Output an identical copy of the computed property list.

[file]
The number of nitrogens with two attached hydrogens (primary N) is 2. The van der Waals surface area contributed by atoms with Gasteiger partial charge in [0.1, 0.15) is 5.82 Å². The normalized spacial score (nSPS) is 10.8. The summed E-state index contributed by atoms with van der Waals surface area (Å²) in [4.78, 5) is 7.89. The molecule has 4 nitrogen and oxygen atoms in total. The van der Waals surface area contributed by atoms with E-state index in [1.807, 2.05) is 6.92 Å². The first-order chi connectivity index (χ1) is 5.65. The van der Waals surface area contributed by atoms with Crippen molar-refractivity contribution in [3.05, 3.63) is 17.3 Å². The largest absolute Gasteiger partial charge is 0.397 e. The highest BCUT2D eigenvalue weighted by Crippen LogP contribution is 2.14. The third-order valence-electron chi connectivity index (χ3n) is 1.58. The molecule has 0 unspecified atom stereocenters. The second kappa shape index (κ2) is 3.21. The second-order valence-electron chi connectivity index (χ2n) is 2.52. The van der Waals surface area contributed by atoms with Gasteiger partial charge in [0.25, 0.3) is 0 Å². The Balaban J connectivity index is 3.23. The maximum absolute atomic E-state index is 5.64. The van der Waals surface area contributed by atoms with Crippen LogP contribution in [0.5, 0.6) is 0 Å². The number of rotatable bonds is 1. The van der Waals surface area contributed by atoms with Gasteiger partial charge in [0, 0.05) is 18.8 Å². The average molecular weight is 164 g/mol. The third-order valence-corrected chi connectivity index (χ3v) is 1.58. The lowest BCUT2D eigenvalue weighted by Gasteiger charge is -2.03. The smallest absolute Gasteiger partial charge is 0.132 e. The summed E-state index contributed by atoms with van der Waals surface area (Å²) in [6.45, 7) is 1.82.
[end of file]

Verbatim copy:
The number of nitrogens with two attached hydrogens (primary N) is 2. The van der Waals surface area contributed by atoms with Gasteiger partial charge in [0.1, 0.15) is 5.82 Å². The normalized spacial score (nSPS) is 10.8. The summed E-state index contributed by atoms with van der Waals surface area (Å²) in [4.78, 5) is 7.89. The molecule has 4 nitrogen and oxygen atoms in total. The van der Waals surface area contributed by atoms with E-state index in [1.807, 2.05) is 6.92 Å². The first-order chi connectivity index (χ1) is 5.65. The van der Waals surface area contributed by atoms with Crippen molar-refractivity contribution in [3.05, 3.63) is 17.3 Å². The largest absolute Gasteiger partial charge is 0.397 e. The highest BCUT2D eigenvalue weighted by Crippen LogP contribution is 2.14. The third-order valence-electron chi connectivity index (χ3n) is 1.58. The molecule has 0 unspecified atom stereocenters. The second kappa shape index (κ2) is 3.21. The second-order valence-electron chi connectivity index (χ2n) is 2.52. The van der Waals surface area contributed by atoms with Gasteiger partial charge in [0.25, 0.3) is 0 Å². The Balaban J connectivity index is 3.23. The maximum absolute atomic E-state index is 5.64. The van der Waals surface area contributed by atoms with Crippen LogP contribution in [0.5, 0.6) is 0 Å². The number of rotatable bonds is 1. The van der Waals surface area contributed by atoms with Gasteiger partial charge in [0, 0.05) is 18.8 Å². The average molecular weight is 164 g/mol. The third-order valence-corrected chi connectivity index (χ3v) is 1.58. The lowest BCUT2D eigenvalue weighted by Gasteiger charge is -2.03. The smallest absolute Gasteiger partial charge is 0.132 e. The summed E-state index contributed by atoms with van der Waals surface area (Å²) in [6.45, 7) is 1.82.